The Furious Fulton

Damon Runyon

New York American/January 11, 1917

There was vast excitement over in the Broadway Sporting Club Tuesday night after the furious Fred Fulton had flattened T. Cowler. Not in many a semester have the lads been stirred so strongly.

Billy Brady shinned up the side of the ring to Fulton’s left ear as the furious one sat with his long legs sprawled out in front of him while his seconds tore the gloves from his prehensile fingers, and Bill was in quite a high fever.

The former manager of James J. Corbett and James J. Jeffries, both heavyweight champions of parts in their time, clung to the auricle of the Gopher State Goliath for quite a spell, babbling his admiration. Tom O’Rourke gazed upon the giant with covetous eyes, but found several yards of words to express his delight.

Out in the foyer of the dingy old Brooklyn club, Billy Madden, famous old-time handler of pugilists, cornered Frank Force, manager of Furious Fred, and asked many questions. Bob Smith, once manager of Frank Erne, the former lightweight champion, was discovered illustrating Fulton’s left hand smack to a gent who had arrived a minute too late to see the battle.

 James Was Wrong

James J. Johnston, who picked up Thomas after Tom had been discarded by James J. Corbett, and brought him back to fairly earnest consideration among the heavyweights of the day, frankly admitted that he was greatly mistaken about Fulton.

“He is a much better fighter that I thought,” said James, as he gazed ruefully upon the battered features of Thomas, while Jack Grace, the old globetrotter; Ted-Kid Lewis, the English welterweight, and Alex Goodman labored in the corner to revive the fallen one. “I thought Thomas would beat him sure. Fred is a vastly improved man over his fight with Reich. What a left hand! Oh, what a left hand!”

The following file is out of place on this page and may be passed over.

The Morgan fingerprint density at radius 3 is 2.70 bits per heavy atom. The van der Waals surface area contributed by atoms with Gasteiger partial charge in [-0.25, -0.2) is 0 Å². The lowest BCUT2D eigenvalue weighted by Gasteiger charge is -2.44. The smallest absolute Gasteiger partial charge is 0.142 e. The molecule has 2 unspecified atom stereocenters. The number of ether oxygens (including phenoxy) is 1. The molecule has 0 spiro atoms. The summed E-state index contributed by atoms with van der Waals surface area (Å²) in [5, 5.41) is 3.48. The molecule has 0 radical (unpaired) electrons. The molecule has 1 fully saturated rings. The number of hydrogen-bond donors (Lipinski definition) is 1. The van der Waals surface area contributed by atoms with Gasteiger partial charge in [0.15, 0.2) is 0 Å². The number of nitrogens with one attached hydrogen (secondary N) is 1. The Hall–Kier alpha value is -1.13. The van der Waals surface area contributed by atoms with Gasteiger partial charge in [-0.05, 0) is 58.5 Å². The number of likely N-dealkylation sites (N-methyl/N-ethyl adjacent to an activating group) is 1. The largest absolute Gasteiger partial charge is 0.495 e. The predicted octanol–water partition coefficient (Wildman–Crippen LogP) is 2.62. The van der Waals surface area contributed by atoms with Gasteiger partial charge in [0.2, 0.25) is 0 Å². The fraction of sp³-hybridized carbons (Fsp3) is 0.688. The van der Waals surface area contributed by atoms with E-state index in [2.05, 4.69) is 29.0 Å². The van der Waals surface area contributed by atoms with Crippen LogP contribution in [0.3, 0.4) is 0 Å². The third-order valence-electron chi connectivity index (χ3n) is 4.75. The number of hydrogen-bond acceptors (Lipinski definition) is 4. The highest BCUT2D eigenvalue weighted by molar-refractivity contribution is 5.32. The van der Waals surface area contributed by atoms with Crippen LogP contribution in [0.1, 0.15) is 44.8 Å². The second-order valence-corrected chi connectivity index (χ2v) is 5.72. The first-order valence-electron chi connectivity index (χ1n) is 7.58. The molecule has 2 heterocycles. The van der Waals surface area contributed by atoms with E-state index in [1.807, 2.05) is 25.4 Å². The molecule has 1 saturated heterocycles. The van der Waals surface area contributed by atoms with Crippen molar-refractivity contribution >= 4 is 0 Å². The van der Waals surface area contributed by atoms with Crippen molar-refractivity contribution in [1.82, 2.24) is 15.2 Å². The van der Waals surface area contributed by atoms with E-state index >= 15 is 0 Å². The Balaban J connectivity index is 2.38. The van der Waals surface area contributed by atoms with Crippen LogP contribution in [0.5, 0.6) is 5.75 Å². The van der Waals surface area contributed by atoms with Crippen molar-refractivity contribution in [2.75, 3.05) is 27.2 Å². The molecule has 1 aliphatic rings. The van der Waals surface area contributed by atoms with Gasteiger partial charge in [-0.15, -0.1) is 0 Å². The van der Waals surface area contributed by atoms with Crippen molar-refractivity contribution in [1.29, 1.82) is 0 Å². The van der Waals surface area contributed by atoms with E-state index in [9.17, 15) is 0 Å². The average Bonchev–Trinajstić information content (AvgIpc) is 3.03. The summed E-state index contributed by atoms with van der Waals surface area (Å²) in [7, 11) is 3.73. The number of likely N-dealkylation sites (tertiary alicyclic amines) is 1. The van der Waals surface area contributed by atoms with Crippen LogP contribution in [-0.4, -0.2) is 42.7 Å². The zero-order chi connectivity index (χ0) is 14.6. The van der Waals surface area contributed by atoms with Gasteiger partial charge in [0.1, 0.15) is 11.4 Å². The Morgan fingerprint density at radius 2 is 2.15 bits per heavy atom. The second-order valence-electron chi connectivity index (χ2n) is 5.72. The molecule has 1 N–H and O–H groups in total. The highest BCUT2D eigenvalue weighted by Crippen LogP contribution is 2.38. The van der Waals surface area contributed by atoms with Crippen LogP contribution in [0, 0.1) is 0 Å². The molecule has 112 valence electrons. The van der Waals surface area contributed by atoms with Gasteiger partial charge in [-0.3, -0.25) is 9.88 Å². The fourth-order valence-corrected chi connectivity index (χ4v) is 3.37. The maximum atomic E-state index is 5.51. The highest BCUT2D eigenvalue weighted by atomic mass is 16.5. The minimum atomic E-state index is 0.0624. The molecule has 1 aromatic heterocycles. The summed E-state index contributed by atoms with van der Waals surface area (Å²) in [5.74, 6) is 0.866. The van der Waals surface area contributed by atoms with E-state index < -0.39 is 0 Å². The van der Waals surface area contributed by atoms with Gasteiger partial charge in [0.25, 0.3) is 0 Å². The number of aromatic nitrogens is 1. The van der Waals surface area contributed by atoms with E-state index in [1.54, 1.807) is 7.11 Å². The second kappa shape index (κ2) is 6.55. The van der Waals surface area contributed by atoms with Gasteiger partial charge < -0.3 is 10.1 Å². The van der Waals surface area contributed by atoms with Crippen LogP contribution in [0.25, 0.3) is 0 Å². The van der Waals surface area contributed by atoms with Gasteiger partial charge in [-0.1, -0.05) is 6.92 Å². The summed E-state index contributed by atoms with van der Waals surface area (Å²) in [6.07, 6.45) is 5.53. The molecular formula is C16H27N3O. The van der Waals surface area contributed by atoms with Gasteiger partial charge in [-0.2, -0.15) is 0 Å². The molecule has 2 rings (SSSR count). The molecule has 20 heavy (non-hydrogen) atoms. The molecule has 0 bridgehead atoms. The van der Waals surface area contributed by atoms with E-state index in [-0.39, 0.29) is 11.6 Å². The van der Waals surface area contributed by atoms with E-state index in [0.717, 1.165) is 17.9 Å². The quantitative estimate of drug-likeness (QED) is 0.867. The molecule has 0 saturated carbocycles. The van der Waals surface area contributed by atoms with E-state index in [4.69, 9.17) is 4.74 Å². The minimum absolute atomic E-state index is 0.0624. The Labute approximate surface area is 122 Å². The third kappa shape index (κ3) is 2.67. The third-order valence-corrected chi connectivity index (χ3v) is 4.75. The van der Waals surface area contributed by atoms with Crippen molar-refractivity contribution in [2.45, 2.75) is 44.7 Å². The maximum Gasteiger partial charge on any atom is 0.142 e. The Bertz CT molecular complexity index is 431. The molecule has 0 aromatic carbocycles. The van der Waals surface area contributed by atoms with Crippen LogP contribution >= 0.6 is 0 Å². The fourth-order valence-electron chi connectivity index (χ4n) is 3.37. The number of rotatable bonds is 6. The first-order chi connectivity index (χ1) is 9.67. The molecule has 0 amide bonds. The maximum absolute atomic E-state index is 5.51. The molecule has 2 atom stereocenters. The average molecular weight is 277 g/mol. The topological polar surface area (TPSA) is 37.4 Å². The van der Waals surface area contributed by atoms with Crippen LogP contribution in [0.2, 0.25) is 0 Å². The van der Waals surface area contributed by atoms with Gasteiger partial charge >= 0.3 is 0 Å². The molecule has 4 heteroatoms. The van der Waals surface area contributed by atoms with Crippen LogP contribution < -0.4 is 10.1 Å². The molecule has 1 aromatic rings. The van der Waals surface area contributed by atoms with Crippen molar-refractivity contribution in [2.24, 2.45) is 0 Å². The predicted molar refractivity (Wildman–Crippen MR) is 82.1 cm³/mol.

All the folks were talking about Fulton’s left hand after the fight. It was that maulie that did most of the work for the Minnesota man. It was that maulie that Billy Madden was most curious about when he quizzed Frank Force.

“Is he a natural left hander?” queried William, meaning does the Furious Fred favor his south paw in the ordinary incidents of life, such as eating, scratching his back or reaching for his hat, and Force said yes.

“I thought so,” said Billy. “He did not use his right hand much, and it struck me that his left is natural, and not the result of development. I do not ordinarily care much for these natural left-handers, but I like this fellow. We had one left-handed champion, and I was never overly food of him. That was Jim Jeffries.”

“Fulton has a good right hand, but he did not use it much tonight because he did not have to,” said Force. “Al Palzer gives him more of a fight every day in the gymnasium than Cowler put up.”

(Source: University of Wisconsin/New York American microfilm archive)

The works of Damon Runyon and other American journalists are now freely available at The Archive of American Journalism. Visit our bookstore for single-volume collections–-ideal for research, reference use or casual reading.